London: The Infrastructure of Small Things
What struck me most this week is the progress London has made in the last decade in both big infrastructure and what I’m calling “small infrastructure." The Mayor and the Greater London Authority are committed to build on London’s world city status as a dynamic business center by investing in large impactful projects like Crossrail, Europe’s largest infrastructure project and the most ambitious transit project in London since the original Underground opened in 1863. However, the Mayor is also committed to ensuring that London is among the best cities to live, and often this takes the form of small infrastructure but writ large.
The London Plan is the Mayor’s spatial development strategy and policy framework for the development of London over the next 20 years. Among the many goals are to “make London more age-friendly." So how have they done? And how has small infrastructure supported aging?
Beyond the successes I wrote about in my last post, improvements to the public realm have benefited older Londoners (and indeed all Londoners).
Legible London is a citywide wayfinding scheme created by Transport for London that has added 1,300 signs to encourage walking. It was created because London’s non-grid is notoriously confusing, yet infinitely walkable if one has good information and clear signage. The maps also show pedestrian crossings, pavement widths and steps encountered to help those who are disabled or aging, as well as walking distance expressed as minutes. They also show some public bathrooms within public buildings, though other public toilets run by local boroughs are notably missing.
London's Wayfinding Signs
Something as simple as a public toilet is remarkably hard to find, and for older people and others can be the difference between confidently going out or staying in. (I benefited from the wacky and wonderful walking tour called the Loo Tour, where we “plunged into the history of public toilets in Britain”). Sadly many London Boroughs have cut back on providing public toilets because of their cost or have sold them off to private companies that often charge small fees to use. An innovative solution that several London Boroughs, such as Richmond, Lambeth, and the city of London have adopted is the Community Toilet Scheme. Boroughs pay local businesses, often retail shops, a yearly fee to allow the public to use their toilets. Locations are advertised on local signs as well as in business windows.
A Public Toilet in London
London has introduced some shared space streets, such as Exhibition Road in Kensington, that are curbless streets that minimize the demarcations between vehicles and pedestrians. These streets are designed to calm traffic and curb the dominance of the automobile, and change the behavior of all road users. It will be interesting to see how these perform long-term in London, as some aging and disabled advocates worry about their effectiveness in safely separating pedestrians and vehicles.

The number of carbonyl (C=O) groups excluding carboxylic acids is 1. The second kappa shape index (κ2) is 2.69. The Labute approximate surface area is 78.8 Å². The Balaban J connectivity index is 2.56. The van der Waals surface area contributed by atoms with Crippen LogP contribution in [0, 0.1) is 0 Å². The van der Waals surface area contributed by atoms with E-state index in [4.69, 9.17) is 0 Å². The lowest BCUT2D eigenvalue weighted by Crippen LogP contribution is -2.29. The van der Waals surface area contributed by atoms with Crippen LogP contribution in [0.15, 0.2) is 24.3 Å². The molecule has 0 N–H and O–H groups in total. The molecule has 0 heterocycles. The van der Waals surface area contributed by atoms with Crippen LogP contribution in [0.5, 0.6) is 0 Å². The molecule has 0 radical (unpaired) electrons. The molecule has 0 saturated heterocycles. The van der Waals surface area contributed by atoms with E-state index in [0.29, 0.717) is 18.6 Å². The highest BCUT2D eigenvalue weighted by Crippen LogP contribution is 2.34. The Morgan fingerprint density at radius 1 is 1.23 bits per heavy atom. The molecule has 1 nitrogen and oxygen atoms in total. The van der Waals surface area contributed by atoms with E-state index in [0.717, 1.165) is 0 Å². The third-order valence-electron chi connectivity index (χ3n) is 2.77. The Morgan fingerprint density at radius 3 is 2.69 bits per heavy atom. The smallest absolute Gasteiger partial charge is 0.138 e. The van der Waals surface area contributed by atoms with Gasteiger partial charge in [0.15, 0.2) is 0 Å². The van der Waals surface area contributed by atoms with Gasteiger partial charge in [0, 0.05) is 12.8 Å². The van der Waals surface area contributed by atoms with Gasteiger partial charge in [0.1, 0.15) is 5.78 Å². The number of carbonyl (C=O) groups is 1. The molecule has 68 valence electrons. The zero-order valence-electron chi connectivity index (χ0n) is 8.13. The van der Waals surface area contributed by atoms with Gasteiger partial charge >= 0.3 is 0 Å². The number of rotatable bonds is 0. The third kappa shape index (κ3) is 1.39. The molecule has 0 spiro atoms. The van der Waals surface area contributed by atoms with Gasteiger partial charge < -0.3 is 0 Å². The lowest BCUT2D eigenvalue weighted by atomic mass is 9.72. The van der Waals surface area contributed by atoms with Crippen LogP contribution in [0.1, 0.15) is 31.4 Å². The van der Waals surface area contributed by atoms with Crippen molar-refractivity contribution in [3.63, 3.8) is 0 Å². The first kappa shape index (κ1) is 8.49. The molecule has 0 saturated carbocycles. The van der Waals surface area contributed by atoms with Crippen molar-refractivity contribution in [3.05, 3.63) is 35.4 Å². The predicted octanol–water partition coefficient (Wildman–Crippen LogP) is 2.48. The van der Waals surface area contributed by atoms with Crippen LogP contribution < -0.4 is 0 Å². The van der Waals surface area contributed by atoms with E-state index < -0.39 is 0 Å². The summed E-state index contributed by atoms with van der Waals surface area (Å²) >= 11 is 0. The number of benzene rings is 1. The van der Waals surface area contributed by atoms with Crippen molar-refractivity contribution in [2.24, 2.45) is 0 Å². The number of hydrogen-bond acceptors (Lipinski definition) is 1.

The Hyde Park Senior Playground is London’s first senior playground, a free outdoor facility designed with older people in mind that features low-impact exercise machines designed to improve balance, flexibility, and core strength. It is a way for seniors to remain active while also socializing, and turns the idea that older adults don’t want to “play” on its head.
A Senior Playground in Hyde Park
Like many other major cities, London has invested heavily in bike infrastructure, including bike hire and cycle superhighways that segregate bike traffic on main roads. Less well known but debuting in 2016 will be seven “quietways”--a network of well-signed radial and orbital routes following backstreets with less traffic. These will be for less confident cyclists or for those who just want to travel at a gentler pace. They follow tree-lined streets, often passing through parks and by waterways. These routes might attract more older people who otherwise might not choose to cycle, thus changing the culture of cycling in London.
These are just some of the small improvements that collectively make a big impact on older adults. While many challenges remain, there is an awareness and commitment to plan for aging populations in both London and Manchester. I will bring these lessons and ideas home to supplement the excellent work of Age-Friendly Philadelphia and one day an age-friendly region.
Karin Morris is the manager for the Office of Smart Growth at the Delaware Valley Regional Planning Commission. She is currently traveling in the United Kingdom studying how cities have integrated age-friendly concerns into urban planning and design, specifically in housing, transport, and public spaces. This is the last of several blog posts from Karin.
The views expressed in GMF publications and commentary are the views of the author alone.